My friend from ‘Mums In The Know’ asked me to write a blog explaining how I juggle a career and being a mum. It’s taken me a good 4 weeks to pluck up the courage to do it. Not because I am shy but because once you all know exactly what’s involved and more importantly NOT involved then I am sure some over zealous yummy mummy’s or glamorous grans are going to want to call Social Services straight away and report me for
a) too many late nights
b) too many Mc Donalds (1 a week is too many right?)
c) not enough ‘male’ role models in his life
d) having way way too much fun
I am a professional actor (yes I have been on cori and no I am NOT an ‘extra’ and I don’t know your cousin Barry who’s an extra in the Rovers, and yes Maxine Peake has got my career). I also run acting classes for children and adults in the evenings, and during the day at various different community groups including adults and children with disabilities and learning difficulties. I run the only actors agency specifically for disabled actors, working class actors and LGBTQ actors in the north and I am responsible for launching the careers of lots of young stars of stage and screen. So yes – I am a bit busy and clearly not a spring chicken.
And this is the thing I struggle with most. I don’t have any family and I don’t have a partner. So childcare is an issue. It’s hard. Leo goes to see his dad for the weekend every 2nd weekend but aside from that it’s us two battling the M61 and M6. Life isn’t perfect. It’s not exactly what I wanted for him. I thought I would be a stay at home mum, just taking on the occasional filming job to ‘keep my hand in’ between baking Victoria sponges and maybe a bit of charity work? At one point I even thought I might join the Women’s Institute for something to do?????? In fairness this was shortly after giving birth – my hormones were everywhere.
But then I was single. I had to pay the mortgage and I had to go to work. It was easier and cheaper to take Leo with me as I breastfed him till he was 3, I didn’t want him to go to nursery either. If clients didn’t like it they could ‘do one’ as far as I was concerned. I never had anyone tell me it was an issue. I have taught classes with him on one hip, given presentations and asked clients to rock the pram while I try and work the power-point, even taught the adult classes with him hanging of my boob. Smuggled him into dressing rooms at the BBC, hotels….. all sorts. So what?! Live with it. It didn’t mean I couldn’t do my job. In fact it meant I did it better because I knew he was OK and safe with me. We managed like that till he was 4 and it also meant I was able to travel the world with him. Which wasn’t ‘scary’ as a single woman and mother at all. Well it wasn’t as scary as realising you’ve not had time to do the homework this week, or remembering last minute that it’s SATS and he must be in bed for 7 pm at the latest or else you are a terrible mother.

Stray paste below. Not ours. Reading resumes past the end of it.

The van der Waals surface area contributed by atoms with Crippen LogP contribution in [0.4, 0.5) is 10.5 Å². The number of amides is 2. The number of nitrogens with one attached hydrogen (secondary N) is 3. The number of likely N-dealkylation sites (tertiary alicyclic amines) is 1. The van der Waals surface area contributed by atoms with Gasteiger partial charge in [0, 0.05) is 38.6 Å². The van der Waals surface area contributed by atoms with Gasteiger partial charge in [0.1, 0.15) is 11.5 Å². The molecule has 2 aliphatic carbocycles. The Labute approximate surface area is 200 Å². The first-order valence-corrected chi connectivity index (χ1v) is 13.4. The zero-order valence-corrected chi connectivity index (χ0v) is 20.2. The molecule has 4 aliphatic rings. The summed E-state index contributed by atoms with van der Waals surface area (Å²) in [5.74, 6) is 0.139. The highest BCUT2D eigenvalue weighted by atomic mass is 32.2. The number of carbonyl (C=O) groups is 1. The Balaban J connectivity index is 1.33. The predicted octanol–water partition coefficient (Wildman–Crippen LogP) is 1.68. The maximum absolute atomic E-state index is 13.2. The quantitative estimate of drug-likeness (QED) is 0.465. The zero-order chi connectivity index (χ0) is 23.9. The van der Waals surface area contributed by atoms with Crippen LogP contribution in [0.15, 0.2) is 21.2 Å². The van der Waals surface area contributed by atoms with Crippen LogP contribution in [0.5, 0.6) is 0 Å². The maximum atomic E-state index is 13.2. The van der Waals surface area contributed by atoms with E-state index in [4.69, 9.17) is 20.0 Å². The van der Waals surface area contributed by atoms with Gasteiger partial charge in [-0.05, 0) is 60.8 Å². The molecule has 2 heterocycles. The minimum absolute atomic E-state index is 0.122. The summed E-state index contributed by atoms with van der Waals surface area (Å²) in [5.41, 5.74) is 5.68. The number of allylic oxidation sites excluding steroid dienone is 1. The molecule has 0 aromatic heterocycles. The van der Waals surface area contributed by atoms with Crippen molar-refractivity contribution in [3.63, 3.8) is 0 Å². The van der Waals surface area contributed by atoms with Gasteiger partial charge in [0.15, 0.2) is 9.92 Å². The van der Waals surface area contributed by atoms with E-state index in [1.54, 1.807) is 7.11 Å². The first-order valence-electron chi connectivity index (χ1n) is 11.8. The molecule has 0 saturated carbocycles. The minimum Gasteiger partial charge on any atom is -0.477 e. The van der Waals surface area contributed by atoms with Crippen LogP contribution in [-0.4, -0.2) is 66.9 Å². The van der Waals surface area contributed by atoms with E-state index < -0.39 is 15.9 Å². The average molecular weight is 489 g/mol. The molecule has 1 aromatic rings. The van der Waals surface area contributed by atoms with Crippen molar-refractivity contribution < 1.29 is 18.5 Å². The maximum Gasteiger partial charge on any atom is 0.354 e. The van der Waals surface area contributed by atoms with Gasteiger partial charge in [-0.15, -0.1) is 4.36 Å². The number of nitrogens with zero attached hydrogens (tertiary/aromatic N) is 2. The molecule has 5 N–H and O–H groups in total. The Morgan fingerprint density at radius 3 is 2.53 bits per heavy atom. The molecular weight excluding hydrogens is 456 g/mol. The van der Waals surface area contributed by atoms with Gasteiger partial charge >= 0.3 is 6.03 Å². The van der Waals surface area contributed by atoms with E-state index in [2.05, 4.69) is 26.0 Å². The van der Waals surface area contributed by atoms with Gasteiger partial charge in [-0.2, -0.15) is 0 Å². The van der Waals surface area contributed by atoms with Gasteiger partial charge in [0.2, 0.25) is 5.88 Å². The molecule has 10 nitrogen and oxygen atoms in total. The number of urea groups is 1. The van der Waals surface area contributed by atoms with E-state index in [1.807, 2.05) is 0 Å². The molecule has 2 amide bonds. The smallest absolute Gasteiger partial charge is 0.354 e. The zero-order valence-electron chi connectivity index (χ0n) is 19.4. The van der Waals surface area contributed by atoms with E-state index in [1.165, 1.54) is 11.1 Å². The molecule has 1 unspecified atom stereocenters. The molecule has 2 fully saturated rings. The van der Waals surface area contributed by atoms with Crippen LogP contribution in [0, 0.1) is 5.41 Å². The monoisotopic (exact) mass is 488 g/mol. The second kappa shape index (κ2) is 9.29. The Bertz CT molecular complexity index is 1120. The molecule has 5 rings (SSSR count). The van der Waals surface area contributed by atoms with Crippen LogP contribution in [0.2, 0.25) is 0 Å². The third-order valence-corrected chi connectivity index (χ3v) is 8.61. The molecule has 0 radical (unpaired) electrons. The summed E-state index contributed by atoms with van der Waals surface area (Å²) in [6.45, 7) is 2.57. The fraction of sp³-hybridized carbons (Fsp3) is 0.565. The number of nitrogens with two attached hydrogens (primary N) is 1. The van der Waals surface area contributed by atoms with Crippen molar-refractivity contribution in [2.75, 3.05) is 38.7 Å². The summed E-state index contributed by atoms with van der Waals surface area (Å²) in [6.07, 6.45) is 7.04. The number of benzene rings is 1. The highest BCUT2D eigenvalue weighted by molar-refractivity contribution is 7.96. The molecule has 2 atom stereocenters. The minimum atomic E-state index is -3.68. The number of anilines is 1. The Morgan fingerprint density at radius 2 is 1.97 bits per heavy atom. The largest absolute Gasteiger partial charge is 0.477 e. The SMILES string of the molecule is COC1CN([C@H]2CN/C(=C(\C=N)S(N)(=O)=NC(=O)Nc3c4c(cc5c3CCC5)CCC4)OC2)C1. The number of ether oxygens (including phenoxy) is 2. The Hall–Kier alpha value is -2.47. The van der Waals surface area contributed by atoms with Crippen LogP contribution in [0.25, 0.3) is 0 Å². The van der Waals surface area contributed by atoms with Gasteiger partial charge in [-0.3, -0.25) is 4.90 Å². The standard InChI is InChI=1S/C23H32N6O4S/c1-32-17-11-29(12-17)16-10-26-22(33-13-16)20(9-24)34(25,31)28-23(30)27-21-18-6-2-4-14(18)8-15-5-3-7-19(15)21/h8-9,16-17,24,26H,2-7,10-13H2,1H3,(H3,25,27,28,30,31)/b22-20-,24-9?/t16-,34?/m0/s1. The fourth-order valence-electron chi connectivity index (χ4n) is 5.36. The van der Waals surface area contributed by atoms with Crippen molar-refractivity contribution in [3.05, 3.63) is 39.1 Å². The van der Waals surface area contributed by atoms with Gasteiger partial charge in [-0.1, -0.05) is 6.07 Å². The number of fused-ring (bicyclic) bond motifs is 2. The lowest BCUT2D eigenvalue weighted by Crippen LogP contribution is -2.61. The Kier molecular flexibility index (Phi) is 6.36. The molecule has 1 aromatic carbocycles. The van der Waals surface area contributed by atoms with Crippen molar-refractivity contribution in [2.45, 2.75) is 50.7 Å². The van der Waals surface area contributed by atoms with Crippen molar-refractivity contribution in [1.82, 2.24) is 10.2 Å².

It’s harder now. He is older, he has to go to school and has to do SATS and has to do everything society demands of him already (at age 6). As we were going to work – he comes to work teaching with me sometimes in the evenings if I don’t have childcare – he said ‘I need to start thinking about settling down and what high school I am going to mum’. I nearly had a fit. He is 6?! I haven’t even settled down yet?
It’s been hard juggling his needs with a career. I look enviously at those mum’s that have help from husbands, parents and in laws, whom don’t have to use out of hours childcare and aren’t bombing across Manchester at 7.30am, racked with guilt at not being able to sit and eat breakfast with him. I get insanely jealous and quite upset if I can’t get to a school performance he is in. Once – he won a shield for being amazing at school, and I missed it. I still haven’t forgotten seeing his little face after when he asked me ‘why can’t you come to the assembly’s like the other mums?’ Though my guilt soon turned to anger as it was followed by ‘why can’t you have nice long normal hair like ******* mum?’
The excitement and pure rebellious attitude I faced in the early stages of motherhood is wavering. The idea that us single mums can do ANYTHING is becoming exhausting, and the guilt is phenomenal sometimes. I guess that’s the worst bit. Realising that my amazing son and I can’t just get on with it.. He has to go to school. He has to have his life and he can’t just fit into mine…….
So in answer to my friends request – how do I manage being a single parent and having a career? I manage it with some incredible female friends, women that have become my sons aunties, grandma’s and incredible role models. Mostly I manage it with a really big, strong, double measure and nasty dose of guilt…….. which if I am being completely honest evaporates when he see’s me on TV and his face lights up, or when I am able to get the X box for Christmas that he really wanted but thought I couldn’t afford, or when I see the way he copies me teaching and explains things to younger or disabled children with so much patience and love. When he tells me he is proud of me and I am the best mum. When he is able at 6 to talk about equality and diversity because he hears me constantly on about it work, when he knows that girls get a rough ride and are not treated equally so he goes out of his way to try and push my feminist agenda, to make me proud, to make a difference. When he is so emotionally intelligent he can give me advice……. then I think ‘he’s gonna be ok’. It’s all going to be worth it. And I am not a bad mum really……. I just have to do things a bit different.